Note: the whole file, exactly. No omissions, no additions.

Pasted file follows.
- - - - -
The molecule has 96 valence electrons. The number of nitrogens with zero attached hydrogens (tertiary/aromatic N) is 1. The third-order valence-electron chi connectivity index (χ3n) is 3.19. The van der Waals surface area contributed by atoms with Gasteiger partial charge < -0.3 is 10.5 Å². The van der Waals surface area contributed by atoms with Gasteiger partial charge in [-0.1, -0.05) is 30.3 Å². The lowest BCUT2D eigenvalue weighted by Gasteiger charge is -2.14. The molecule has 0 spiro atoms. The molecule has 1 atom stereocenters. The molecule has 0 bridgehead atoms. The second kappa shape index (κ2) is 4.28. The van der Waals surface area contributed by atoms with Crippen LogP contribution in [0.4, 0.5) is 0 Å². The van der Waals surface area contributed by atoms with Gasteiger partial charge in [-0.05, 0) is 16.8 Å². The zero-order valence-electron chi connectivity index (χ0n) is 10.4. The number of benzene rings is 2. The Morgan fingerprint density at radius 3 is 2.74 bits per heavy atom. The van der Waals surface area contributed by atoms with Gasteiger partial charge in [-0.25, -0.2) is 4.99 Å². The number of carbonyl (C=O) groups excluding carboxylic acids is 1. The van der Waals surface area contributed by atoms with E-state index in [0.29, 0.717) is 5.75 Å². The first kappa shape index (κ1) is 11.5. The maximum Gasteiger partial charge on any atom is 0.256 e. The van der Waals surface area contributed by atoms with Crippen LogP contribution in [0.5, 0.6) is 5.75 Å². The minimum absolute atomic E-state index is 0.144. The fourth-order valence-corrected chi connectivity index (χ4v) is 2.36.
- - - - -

The molecule has 96 valence electrons. The number of nitrogens with zero attached hydrogens (tertiary/aromatic N) is 1. The third-order valence-electron chi connectivity index (χ3n) is 3.19. The van der Waals surface area contributed by atoms with Gasteiger partial charge < -0.3 is 10.5 Å². The van der Waals surface area contributed by atoms with Gasteiger partial charge in [-0.1, -0.05) is 30.3 Å². The lowest BCUT2D eigenvalue weighted by Gasteiger charge is -2.14. The molecule has 0 spiro atoms. The molecule has 1 atom stereocenters. The molecule has 0 bridgehead atoms. The second kappa shape index (κ2) is 4.28. The van der Waals surface area contributed by atoms with Crippen LogP contribution in [0.4, 0.5) is 0 Å². The van der Waals surface area contributed by atoms with Gasteiger partial charge in [-0.05, 0) is 16.8 Å². The zero-order valence-electron chi connectivity index (χ0n) is 10.4. The number of benzene rings is 2. The Morgan fingerprint density at radius 3 is 2.74 bits per heavy atom. The van der Waals surface area contributed by atoms with Gasteiger partial charge in [-0.25, -0.2) is 4.99 Å². The number of carbonyl (C=O) groups excluding carboxylic acids is 1. The van der Waals surface area contributed by atoms with E-state index in [0.29, 0.717) is 5.75 Å². The first kappa shape index (κ1) is 11.5. The maximum Gasteiger partial charge on any atom is 0.256 e. The van der Waals surface area contributed by atoms with Crippen LogP contribution in [0.5, 0.6) is 5.75 Å². The minimum absolute atomic E-state index is 0.144. The fourth-order valence-corrected chi connectivity index (χ4v) is 2.36.